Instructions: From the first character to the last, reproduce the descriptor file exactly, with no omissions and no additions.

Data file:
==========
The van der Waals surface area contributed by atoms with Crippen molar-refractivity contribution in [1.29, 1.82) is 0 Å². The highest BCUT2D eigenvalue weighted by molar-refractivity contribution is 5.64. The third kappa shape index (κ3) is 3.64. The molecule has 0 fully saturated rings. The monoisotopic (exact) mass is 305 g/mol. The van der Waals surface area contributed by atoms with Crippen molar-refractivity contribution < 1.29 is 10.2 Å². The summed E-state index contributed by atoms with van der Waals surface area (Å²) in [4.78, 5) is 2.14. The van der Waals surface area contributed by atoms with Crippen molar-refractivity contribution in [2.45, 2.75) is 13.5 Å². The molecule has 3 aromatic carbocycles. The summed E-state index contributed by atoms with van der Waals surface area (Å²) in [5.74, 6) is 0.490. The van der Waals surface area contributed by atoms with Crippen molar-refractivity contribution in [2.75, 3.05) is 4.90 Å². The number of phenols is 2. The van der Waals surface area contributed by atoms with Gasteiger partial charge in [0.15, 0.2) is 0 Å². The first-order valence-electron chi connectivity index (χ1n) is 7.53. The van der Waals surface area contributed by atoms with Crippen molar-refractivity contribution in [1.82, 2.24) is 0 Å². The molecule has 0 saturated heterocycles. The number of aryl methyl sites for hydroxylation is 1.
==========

The van der Waals surface area contributed by atoms with Crippen molar-refractivity contribution in [1.29, 1.82) is 0 Å². The highest BCUT2D eigenvalue weighted by molar-refractivity contribution is 5.64. The third kappa shape index (κ3) is 3.64. The molecule has 0 fully saturated rings. The monoisotopic (exact) mass is 305 g/mol. The van der Waals surface area contributed by atoms with Crippen molar-refractivity contribution < 1.29 is 10.2 Å². The summed E-state index contributed by atoms with van der Waals surface area (Å²) in [4.78, 5) is 2.14. The van der Waals surface area contributed by atoms with Crippen molar-refractivity contribution in [2.45, 2.75) is 13.5 Å². The molecule has 3 aromatic carbocycles. The summed E-state index contributed by atoms with van der Waals surface area (Å²) in [5.74, 6) is 0.490. The van der Waals surface area contributed by atoms with Crippen molar-refractivity contribution in [2.75, 3.05) is 4.90 Å². The number of phenols is 2. The van der Waals surface area contributed by atoms with Gasteiger partial charge in [0.15, 0.2) is 0 Å². The first-order valence-electron chi connectivity index (χ1n) is 7.53. The van der Waals surface area contributed by atoms with Crippen molar-refractivity contribution in [1.82, 2.24) is 0 Å². The molecule has 0 saturated heterocycles. The number of aryl methyl sites for hydroxylation is 1.